I have found through conversations with school kids, teachers and parents of elementary school-aged kids that there are so many school-age children having sleep problems. This can lead to problems in concentration at school, learning and retaining the information; behavior concerns both at home and at school and physical health. Given this, it is important to prioritize kids’ sleep so they can grow, learn and thrive.
Why they might not get the sleep they need.
As kids start to go to school they find that their social life expands. With playdates and extracurricular activities, it can be difficult to prioritize sleep and bedtimes on the earlier side. I’ve talked to parents who’ve said they just can’t do appropriate bedtimes because their extracurricular activities don’t start until too late in the evening. This makes it very difficult for parents to balance. Especially when you want to encourage their love of a sport or activity.
Another issue I find is that with parents working they often need their kids to go into after school care. This is an added complexity because parents are often not getting their kids home until after 6 pm and then dinner, homework and the bedtime routine still needs to get done, leading to bedtime later than what is ideal.
What about jealousy over their friends’ sleep schedules?
If your child is anything like my oldest son, he has had big conversations with his friends about their bedtimes. He has found out that they go to bed way later than he does. Sometimes kids do exaggerate their bedtimes, which doesn’t help and sometimes it is quite true. My oldest when through a period of delaying and fighting bedtime because it was unfair his friends went to bed at 9 pm and he doesn’t. This lead to a very overtired 7-year old that struggled to survive at school and had problems with his behavior at home. So what do you do if your child has the same concerns? Let them know that not all children have the same sleep needs, so what one friend needs isn’t the same as what he needs. I’ve also explained to my son that some of his friends may be going to bed too late and may struggle – which he has said has happened at school (cue classmates fall asleep at their desks!). We’ve also talked about how great it is that he is well-rested and always alert and ready to learn. It doesn’t always stop the jealousy but it goes a long way in helping him feel like his bedtime serves an important purpose.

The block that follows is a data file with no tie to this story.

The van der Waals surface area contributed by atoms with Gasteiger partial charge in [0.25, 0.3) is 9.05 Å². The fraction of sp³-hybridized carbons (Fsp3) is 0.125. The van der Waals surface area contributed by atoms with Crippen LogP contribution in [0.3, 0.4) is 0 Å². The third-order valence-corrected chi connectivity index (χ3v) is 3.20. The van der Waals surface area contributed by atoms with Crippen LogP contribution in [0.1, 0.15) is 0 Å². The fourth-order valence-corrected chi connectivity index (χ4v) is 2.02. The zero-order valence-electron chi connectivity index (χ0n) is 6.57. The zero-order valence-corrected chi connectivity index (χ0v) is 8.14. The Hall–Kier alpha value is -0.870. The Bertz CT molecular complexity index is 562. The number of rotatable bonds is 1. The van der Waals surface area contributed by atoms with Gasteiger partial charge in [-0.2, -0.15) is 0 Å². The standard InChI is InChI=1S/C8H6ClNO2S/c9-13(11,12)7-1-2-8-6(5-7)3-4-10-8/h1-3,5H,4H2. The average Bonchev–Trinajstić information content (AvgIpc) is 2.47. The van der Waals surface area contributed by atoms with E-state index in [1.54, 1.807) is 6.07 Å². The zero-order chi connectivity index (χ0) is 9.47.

How much sleep does an elementary-aged kid need?
The amount of sleep an elementary-aged kid needs does depend on their age and whether they are a child with particularly high sleep needs or not. But on average this is what I suggest to my school-aged clients:
5 years old: 12-13 hours of sleep a night.
6 – 7 years old: 11- 12 hours of sleep a night.
8 – 9 years old: 10 – 12 hours of sleep a night.
10 years old and above: 10 hours of sleep a night.
How you can help them sleep better.
As much as possible it is important to prioritise good sleep, knowing that some nights will be easier than others. Here are some things you can do to help prioritize healthy sleep:
• Get plenty of sun and exercise throughout the day.
• Prioritize a good bedtime. Use the total hours of night sleep I mention above and work backward from the time they need to wake up from school. As an example: my kids wake up at 7 am so my 6-year-old goes to bed at 7 pm so he has an opportunity for 12 hours of sleep.
• Schedule downtime and a bedtime routine so your kid has time to relax. This will make it easier for them to fall asleep when they get into bed.
• No electronics within 1 hour of bedtime – this includes phones, TV, IPads, and computers.
• Teach relaxation skills to your child if they struggle with calming their mind – so breathing techniques or some yoga or meditation can help. Things like Twighlight Moshi and Insight Timer can help here.
• Make sure that they have a bedroom that is conducive to sleep – dark, calming environment. A sound machine can still be useful.
• Talk to them about the importance of healthy sleep and role model good sleep habits. Kids that understand why sleep is important are more likely to prioritize their sleep and carry this behavior into adolescence and adulthood.
• Never use bedtime as a punishment for bad behavior. We want kids to welcome sleep and not feel like it is negative. If bedtime feels like a negative thing you are more likely to have bedtime battles.